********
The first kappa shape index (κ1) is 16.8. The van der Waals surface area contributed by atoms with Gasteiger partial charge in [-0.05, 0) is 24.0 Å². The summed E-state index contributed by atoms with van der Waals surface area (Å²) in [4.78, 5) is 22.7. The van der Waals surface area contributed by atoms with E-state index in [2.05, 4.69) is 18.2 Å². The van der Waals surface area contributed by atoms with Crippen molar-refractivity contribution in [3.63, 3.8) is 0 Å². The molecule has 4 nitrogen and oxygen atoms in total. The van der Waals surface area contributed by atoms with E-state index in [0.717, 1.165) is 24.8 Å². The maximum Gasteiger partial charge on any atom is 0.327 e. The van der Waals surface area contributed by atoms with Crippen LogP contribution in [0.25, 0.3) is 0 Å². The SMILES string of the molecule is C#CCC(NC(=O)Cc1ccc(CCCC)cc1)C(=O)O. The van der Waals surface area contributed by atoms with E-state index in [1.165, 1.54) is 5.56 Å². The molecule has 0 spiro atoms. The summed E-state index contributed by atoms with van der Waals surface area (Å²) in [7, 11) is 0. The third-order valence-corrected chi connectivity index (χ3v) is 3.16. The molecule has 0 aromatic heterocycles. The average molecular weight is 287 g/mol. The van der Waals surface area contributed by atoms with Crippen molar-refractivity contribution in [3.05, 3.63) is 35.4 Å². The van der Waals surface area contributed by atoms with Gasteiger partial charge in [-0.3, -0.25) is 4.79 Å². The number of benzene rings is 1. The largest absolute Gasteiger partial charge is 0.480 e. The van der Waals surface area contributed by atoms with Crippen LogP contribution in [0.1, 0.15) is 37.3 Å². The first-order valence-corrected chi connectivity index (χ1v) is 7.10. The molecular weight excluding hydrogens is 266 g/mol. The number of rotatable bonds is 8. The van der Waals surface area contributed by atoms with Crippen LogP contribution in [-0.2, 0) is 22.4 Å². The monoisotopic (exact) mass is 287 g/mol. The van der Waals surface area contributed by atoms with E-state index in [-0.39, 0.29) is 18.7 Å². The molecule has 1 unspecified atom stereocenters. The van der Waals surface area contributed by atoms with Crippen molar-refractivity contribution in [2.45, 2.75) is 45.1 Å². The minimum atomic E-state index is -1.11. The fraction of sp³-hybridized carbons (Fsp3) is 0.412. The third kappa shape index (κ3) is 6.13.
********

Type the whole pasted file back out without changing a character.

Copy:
The first kappa shape index (κ1) is 16.8. The van der Waals surface area contributed by atoms with Gasteiger partial charge in [-0.05, 0) is 24.0 Å². The summed E-state index contributed by atoms with van der Waals surface area (Å²) in [4.78, 5) is 22.7. The van der Waals surface area contributed by atoms with E-state index in [2.05, 4.69) is 18.2 Å². The van der Waals surface area contributed by atoms with Crippen molar-refractivity contribution in [3.63, 3.8) is 0 Å². The molecule has 4 nitrogen and oxygen atoms in total. The van der Waals surface area contributed by atoms with E-state index in [0.717, 1.165) is 24.8 Å². The maximum Gasteiger partial charge on any atom is 0.327 e. The van der Waals surface area contributed by atoms with Crippen LogP contribution in [0.25, 0.3) is 0 Å². The SMILES string of the molecule is C#CCC(NC(=O)Cc1ccc(CCCC)cc1)C(=O)O. The van der Waals surface area contributed by atoms with E-state index in [1.165, 1.54) is 5.56 Å². The molecule has 0 spiro atoms. The summed E-state index contributed by atoms with van der Waals surface area (Å²) in [7, 11) is 0. The third-order valence-corrected chi connectivity index (χ3v) is 3.16. The molecule has 0 aromatic heterocycles. The average molecular weight is 287 g/mol. The van der Waals surface area contributed by atoms with Crippen molar-refractivity contribution in [3.05, 3.63) is 35.4 Å². The van der Waals surface area contributed by atoms with Gasteiger partial charge in [-0.3, -0.25) is 4.79 Å². The number of benzene rings is 1. The largest absolute Gasteiger partial charge is 0.480 e. The van der Waals surface area contributed by atoms with Crippen LogP contribution in [0.1, 0.15) is 37.3 Å². The first-order valence-corrected chi connectivity index (χ1v) is 7.10. The molecular weight excluding hydrogens is 266 g/mol. The number of rotatable bonds is 8. The van der Waals surface area contributed by atoms with Crippen LogP contribution in [-0.2, 0) is 22.4 Å². The monoisotopic (exact) mass is 287 g/mol. The van der Waals surface area contributed by atoms with E-state index in [-0.39, 0.29) is 18.7 Å². The molecule has 1 unspecified atom stereocenters. The van der Waals surface area contributed by atoms with Crippen molar-refractivity contribution in [2.45, 2.75) is 45.1 Å². The minimum atomic E-state index is -1.11. The fraction of sp³-hybridized carbons (Fsp3) is 0.412. The third kappa shape index (κ3) is 6.13.